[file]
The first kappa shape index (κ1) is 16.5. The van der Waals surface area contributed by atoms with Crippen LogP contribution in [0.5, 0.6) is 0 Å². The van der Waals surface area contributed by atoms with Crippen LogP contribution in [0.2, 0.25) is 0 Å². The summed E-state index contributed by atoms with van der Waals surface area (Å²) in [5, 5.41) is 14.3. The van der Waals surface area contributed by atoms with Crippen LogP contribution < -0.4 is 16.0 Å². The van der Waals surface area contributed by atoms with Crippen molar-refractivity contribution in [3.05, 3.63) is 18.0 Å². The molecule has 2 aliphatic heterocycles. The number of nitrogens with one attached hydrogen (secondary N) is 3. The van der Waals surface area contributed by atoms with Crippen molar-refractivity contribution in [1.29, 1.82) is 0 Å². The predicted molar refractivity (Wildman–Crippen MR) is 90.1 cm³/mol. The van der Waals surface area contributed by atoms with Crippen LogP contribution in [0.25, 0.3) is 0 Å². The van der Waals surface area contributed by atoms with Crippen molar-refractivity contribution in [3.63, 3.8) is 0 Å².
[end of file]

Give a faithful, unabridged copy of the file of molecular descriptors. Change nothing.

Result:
The first kappa shape index (κ1) is 16.5. The van der Waals surface area contributed by atoms with Crippen LogP contribution in [0.5, 0.6) is 0 Å². The van der Waals surface area contributed by atoms with Crippen LogP contribution in [0.2, 0.25) is 0 Å². The summed E-state index contributed by atoms with van der Waals surface area (Å²) in [5, 5.41) is 14.3. The van der Waals surface area contributed by atoms with Crippen LogP contribution < -0.4 is 16.0 Å². The van der Waals surface area contributed by atoms with Crippen molar-refractivity contribution in [3.05, 3.63) is 18.0 Å². The molecule has 2 aliphatic heterocycles. The number of nitrogens with one attached hydrogen (secondary N) is 3. The van der Waals surface area contributed by atoms with Crippen molar-refractivity contribution in [1.29, 1.82) is 0 Å². The predicted molar refractivity (Wildman–Crippen MR) is 90.1 cm³/mol. The van der Waals surface area contributed by atoms with Crippen LogP contribution in [0.25, 0.3) is 0 Å². The van der Waals surface area contributed by atoms with Crippen molar-refractivity contribution in [3.63, 3.8) is 0 Å².